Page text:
Study shows increased commuter traffic, highlights need for Gateway Project

The North River rail tunnel, connecting New York City and northern New Jersey, is 111 years old. And officials say repairing it is a race against time. 

The tunnel was badly damaged by Hurricane Sandy and is well past its design life, causing delays and service disruptions for commuters. 

The Gateway Project was launched in 2011 to repair the two-track tunnel and build a new one, but thanks to the COVID-19 pandemic, some have wondered if the same level of commuters will return.

"It's a question of when trains become crowded again if we don't increase capacity, not whether they will," Christopher Jones with the Regional Plan Association explained. "We found that on the heaviest travel days, that’s likely to be a Tuesday, Wednesday, or Thursday, trains are likely to be as crowded by the time the new tunnel is completed as they were before the pandemic."

A new study by the Regional Plan Association found that by 2030, the number of commuters will surpass the number of riders in 2019 by 10%. Even with hybrid and remote work schedules, trans-Hudson ridership is still expected to be between 15% and 32% higher than in 2019 on peak weekdays.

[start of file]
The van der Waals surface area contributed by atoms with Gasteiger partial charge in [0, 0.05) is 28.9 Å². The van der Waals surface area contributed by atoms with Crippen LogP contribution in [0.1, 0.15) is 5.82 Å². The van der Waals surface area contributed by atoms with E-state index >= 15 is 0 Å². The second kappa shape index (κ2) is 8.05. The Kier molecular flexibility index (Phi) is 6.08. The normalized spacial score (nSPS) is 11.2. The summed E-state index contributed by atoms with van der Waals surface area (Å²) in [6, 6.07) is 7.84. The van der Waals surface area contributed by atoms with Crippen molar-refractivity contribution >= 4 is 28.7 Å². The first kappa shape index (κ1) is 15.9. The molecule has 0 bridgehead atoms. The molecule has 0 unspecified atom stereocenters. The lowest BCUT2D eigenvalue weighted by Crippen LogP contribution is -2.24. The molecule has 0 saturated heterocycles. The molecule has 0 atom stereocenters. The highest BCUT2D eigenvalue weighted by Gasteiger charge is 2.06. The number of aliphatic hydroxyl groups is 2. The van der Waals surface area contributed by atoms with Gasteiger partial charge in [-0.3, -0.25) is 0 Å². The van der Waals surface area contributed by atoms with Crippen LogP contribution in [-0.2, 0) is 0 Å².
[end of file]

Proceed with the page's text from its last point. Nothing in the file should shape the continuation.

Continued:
"We need all of this infrastructure to be able to handle that capacity" Felicia Park-Rogers, the director of regional infrastructure projects at Tri-State Transportation Campaign, said. "People shouldn't be like cows in a truck trying to get to work."

However, the Gateway Project has hit numerous roadblocks. 

Funding for the project is likely to be split between the federal government, New York, and New Jersey but is expected to cost around $30 billion.

Federal officials have expressed support for the project, but with Democratic majorities hanging in the balance this election cycle, it is not clear how quickly this project will receive the green light.

"We do worry that if we find ourselves next year in a situation where the delegation from this region does not have the kind of seniority and influence that it currently has, things could get more complicated," Tom Wright, the president and CEO of Regional Plan Association, said. "And what we'd rather do is just get all this done."

The Gateway project is expected though to create over 100 thousand jobs and spur 19 billion dollars of economic activity.

"The opportunity to bring good-paying jobs to our region during planning, construction, and operation is necessary to continue the forward momentum," Laura Colacurcio, vice president at Association for a Better New York, said. "We cannot wait until 2040 or 2050 for this project."

The project was formally approved by the federal government in May 2021 and construction is expected to commence in 2023. 

Construction is expected to last at least a decade.